As the world transitions from cars powered by gasoline and diesel to electric vehicles (EVs), manufacturers will have to step up their production of batteries. The problem: today’s batteries are relatively expensive to manufacture and recycle and often use components that are dangerous to the environment.
Batteries generally need an electrolyte to ferry charged particles called ions which create the electric current that powers EVs, and these electrolytes are often made with corrosive chemicals. When toxic components like lead and lithium leak into the soil, they contaminate groundwater.
There is an ongoing effort on the part of researchers to find alternatives to make battery production cheaper, cleaner, and more efficient. That brings us to today’s story, another one where allergens find their way into everyday items.
Last month we reported on walnut shells being used to clean engines at your local garage, this time it’s crab shells to be used as major components in batteries.
Researchers from the University of Maryland and the University of Houston have been looking at an electrolyte made from crustacean shells that can help manufacturers take the next step in sustainable battery production. Their findings were recently published in the journal Matter.
Said professor Liangbing Hu, director of the University of Maryland’s Center for Materials Innovation and lead author of the study:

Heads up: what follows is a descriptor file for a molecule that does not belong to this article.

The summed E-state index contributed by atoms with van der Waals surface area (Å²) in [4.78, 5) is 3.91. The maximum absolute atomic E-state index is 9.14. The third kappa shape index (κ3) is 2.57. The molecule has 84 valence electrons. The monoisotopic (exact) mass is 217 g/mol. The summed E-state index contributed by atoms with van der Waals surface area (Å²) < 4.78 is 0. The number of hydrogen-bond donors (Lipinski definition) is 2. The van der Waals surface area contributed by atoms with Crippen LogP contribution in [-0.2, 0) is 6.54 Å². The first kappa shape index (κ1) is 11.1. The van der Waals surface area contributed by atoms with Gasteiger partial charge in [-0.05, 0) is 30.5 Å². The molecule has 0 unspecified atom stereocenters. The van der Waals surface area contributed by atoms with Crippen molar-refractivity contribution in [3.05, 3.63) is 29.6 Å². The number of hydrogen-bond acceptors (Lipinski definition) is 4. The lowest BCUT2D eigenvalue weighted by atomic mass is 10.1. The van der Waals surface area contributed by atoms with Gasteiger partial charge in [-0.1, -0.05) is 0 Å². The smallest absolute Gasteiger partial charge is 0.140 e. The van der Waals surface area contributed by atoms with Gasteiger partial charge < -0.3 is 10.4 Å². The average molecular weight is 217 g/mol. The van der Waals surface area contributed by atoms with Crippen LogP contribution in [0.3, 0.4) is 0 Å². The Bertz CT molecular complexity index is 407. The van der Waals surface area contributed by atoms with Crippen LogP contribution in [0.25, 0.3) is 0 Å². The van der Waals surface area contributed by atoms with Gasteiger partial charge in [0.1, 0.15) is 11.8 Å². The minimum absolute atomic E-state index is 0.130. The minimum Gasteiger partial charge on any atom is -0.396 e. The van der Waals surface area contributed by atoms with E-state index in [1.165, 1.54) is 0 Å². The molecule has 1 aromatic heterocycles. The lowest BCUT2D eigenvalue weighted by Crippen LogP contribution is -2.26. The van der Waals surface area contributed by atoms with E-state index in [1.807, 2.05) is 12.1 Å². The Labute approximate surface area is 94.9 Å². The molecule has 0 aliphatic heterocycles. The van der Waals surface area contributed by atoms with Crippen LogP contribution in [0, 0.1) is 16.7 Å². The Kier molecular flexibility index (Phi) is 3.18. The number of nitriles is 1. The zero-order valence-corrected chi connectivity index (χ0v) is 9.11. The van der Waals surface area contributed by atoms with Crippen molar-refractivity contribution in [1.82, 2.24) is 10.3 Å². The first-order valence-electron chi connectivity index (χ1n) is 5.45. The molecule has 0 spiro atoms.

Vast quantities of batteries are being produced and consumed, raising the possibility of environmental problems. For example, polypropylene and polycarbonate separators, which are widely used in Lithium-ion batteries, take hundreds or thousands of years to degrade and add to environmental burden.
The researchers’ new and improved battery, utilizes a gel electrolyte made from chitosan.
Chitosan is a derivative product of chitin. Chitin has a lot of sources, including the cell walls of fungi, the exoskeletons of crustaceans, and squid pens. The most abundant source of chitosan is the exoskeletons of crustaceans, including crabs, shrimps and lobsters, which can be easily obtained from seafood waste. You can find it on your table.
The authors wrote:
The chitosan-Zn electrolyte derived from natural biomaterial (shrimp, crab, and so on) not only displays excellent performance in batteries but also releases the constituents back to the environment in a natural way.
What does this mean for people with allergies to crustacean shellfish, one of the “Top 9” allergens designated by the FDA?
We presume a sealed battery poses no danger to allergy sufferers until that seal is broken, as can happen during a collision, over time as battery components degrade, or when batteries are recycled for their components.
Will these new chitosan-derived electrolytes retain proteins that can trigger a reaction? Can they seep into and contaminate groundwater?
We hope to learn more as the technology is refined. Stay tuned.